Battle Gems Review

Despite my passion for and connections with Artix Entertainment (I’ve been a character in two of their MMO games now!) I’ll try to be as unbiased as possible–although I have to say that Battle Gems on the Apple App Market and Google Play Store is one of the best puzzle games that’s been made in a long time. I’m going to take things category by category and break this thing down! If you don’t know what Battle Gems is at all, I’m about to tell you, but here’s a link to their official website. You can download it for free on the Android Store or Apple App Market right now. The game uses an “energy” structure to limit battles per a time limit, with a $10 one time upgrade available for unlimited energy.

Gameplay (10/10):
The basic gameplay is similar to other Match 3 styled things you may have seen, with the core distinction that this one has considerably more depth. The first thing to note is that while this is classified as a puzzle game, it ends up as more of a turned-based game than anything else. On your turn, you draw a line through as few as three matching gems to have your hero launch a spell, use potions to fight or aid themselves, attack with their weapon or tell their pet to fight for them. After your move, your opponent immediately retaliates, and the game continues with it your turn once more. Enemies will not attack until you do. This is a good thing. While I’m the type who loves a game that challenges me to move extremely quickly, I don’t mind one where things can slow down and allow thought to be involved.



When you clear blocks, they disappear and everything drops down a level, with new blocks spawning from above. You won’t know what those new blocks are, but there’s still room for planning ahead or setting up better combos with what you can see. It’s also a great strategy to save blocks of potions to restore your health when it gets low.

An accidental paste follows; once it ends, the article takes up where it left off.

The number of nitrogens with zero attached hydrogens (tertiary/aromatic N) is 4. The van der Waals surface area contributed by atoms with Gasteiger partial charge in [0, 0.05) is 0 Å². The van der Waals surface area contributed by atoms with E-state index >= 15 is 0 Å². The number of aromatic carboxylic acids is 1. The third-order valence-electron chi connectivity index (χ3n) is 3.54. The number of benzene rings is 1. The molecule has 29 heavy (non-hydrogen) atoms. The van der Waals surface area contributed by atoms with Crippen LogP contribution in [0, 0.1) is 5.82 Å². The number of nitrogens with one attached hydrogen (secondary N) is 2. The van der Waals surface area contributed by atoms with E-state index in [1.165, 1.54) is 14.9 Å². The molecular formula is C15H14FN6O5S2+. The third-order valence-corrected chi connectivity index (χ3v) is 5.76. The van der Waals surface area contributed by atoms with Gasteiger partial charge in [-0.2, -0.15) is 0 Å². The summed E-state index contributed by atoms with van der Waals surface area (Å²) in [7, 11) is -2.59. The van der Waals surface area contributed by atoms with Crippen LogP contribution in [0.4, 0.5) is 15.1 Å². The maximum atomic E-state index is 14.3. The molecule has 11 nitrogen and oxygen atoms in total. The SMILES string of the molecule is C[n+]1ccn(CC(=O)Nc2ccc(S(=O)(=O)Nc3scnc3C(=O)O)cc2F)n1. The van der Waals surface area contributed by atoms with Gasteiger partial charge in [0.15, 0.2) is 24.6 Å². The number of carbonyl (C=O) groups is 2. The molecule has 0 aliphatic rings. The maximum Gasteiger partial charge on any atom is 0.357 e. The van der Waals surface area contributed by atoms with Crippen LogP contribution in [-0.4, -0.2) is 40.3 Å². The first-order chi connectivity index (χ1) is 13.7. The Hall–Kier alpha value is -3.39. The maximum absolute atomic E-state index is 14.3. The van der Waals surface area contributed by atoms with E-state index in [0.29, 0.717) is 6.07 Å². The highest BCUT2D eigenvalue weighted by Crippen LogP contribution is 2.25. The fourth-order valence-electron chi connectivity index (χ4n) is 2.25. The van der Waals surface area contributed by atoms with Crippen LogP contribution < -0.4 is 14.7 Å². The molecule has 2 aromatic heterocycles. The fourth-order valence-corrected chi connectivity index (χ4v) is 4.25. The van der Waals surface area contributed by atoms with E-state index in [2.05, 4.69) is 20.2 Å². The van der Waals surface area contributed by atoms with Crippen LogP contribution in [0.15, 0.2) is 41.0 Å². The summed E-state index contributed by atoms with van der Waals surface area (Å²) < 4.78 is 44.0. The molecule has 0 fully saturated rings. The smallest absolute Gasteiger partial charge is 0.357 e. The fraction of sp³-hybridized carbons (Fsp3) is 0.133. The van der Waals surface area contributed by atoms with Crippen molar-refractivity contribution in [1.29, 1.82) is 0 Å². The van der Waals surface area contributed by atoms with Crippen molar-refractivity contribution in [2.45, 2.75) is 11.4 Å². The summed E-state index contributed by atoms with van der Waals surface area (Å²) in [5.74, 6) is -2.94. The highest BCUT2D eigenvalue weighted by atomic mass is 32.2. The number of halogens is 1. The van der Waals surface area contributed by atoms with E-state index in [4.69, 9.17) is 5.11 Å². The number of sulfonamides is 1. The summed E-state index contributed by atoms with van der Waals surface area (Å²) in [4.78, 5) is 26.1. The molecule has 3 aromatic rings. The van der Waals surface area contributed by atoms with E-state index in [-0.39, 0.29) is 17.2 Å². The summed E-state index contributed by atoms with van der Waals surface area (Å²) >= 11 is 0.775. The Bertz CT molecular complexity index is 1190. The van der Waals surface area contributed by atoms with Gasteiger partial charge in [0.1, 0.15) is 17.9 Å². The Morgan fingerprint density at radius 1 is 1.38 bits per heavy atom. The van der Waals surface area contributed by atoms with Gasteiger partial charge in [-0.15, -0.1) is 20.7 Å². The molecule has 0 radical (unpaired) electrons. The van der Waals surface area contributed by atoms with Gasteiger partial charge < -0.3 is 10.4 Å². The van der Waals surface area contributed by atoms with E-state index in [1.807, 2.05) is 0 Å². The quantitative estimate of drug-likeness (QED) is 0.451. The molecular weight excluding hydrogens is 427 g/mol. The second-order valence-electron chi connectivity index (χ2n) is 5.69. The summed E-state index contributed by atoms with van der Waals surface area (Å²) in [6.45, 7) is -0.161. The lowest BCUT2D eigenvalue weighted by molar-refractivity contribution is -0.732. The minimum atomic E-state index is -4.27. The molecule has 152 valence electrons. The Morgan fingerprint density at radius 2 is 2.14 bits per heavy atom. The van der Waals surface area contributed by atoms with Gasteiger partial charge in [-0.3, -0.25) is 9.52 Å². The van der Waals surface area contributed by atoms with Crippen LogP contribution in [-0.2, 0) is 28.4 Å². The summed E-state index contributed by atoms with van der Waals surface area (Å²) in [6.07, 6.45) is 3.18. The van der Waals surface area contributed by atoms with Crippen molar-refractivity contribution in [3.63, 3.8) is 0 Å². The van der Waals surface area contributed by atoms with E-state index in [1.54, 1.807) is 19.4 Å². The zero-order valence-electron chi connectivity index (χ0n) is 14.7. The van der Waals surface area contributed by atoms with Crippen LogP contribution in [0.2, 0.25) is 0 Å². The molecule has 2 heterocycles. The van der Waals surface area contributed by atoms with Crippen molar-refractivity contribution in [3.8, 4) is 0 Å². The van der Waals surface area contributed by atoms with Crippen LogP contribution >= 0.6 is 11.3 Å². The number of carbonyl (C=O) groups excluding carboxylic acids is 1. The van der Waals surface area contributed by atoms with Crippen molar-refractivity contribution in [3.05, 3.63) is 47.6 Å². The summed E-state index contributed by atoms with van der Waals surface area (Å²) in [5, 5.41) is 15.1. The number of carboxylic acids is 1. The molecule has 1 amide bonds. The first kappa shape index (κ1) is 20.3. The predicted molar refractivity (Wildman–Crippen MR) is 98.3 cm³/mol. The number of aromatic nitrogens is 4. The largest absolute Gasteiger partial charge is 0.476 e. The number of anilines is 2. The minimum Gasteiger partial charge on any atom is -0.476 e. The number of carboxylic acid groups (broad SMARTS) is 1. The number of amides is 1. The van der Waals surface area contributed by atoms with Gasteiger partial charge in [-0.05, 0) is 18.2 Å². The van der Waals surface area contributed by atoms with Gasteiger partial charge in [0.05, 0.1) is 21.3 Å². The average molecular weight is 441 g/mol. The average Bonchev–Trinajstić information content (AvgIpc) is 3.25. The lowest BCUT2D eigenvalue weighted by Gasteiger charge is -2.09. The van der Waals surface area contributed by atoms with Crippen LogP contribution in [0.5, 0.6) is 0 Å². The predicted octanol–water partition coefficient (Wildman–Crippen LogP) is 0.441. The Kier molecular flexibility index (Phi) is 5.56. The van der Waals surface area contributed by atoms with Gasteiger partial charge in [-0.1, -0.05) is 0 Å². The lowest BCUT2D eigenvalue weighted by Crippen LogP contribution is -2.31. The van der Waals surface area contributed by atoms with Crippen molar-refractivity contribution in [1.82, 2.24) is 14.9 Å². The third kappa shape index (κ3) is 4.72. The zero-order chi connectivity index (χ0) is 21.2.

However, combat brings with it a certain level of randomness. You’ll learn many special skills and abilities as you play, but you have relatively limited control over what you’ll actually use when you line up blocks. It’ll come from the category of blocks broken of course (Pet, Potion, Magic and Attack) but will pick a skill at relative random. Certain abilities, such as those that restore health, will always be prioritized when your health is low–but it’s trickier to do things like, say, start off by applying a poison damage over time effect, find that your enemy is hitting too strong and reduce it’s attack, then buff your own attack and go in for the kill. I think one thing the game would benefit from would be if you could choose to disable certain skills and spells from being used in combat.

Graphics (10/10):
One of the first things that stands out about Battle Gems is the graphics. It’s chibi style, which doesn’t scream “epic” but it does lend itself to the humor of the game! The chibi anime style of the graphics also allows for expressiveness and the animations during combat to look outstanding. One of the great things about the gameplay boiling down to being turned-based is that you can watch your attacks and the enemy when they actually make their action–and it’s worth taking the time to glance off of the game board to see the art! Countless magic spells (I find the wind ones to be some of the most impressive) and really… creative special attacks. Some of your skills with your weapon are a tad unorthodox and involve doing things like flailing crazily at your foe while jumping into the air. Once you get past the silliness, it ends up matching the game well again and adding to the overall experience.

On further note of the animations, pet ability animations are not specific for each pet. That is to say, you can see Twilly the healing Moglin blasting enemies with dark magic after performing a death-from-above strike styled strike. It’s extremely rewarding as the game has many pets and characters from other AE games, such as the Moglin Twilly and the undead fighting Pomeranian Daimyo. There’s even a Flappy Bird spoof pet, so if you’ve ever wondered what it would look like if Flappy Bird could shoot fireballs to blast those pillars down, now you can see.


When did you lean to breath fire, Twilly?! That would have helped me in Nerdvana!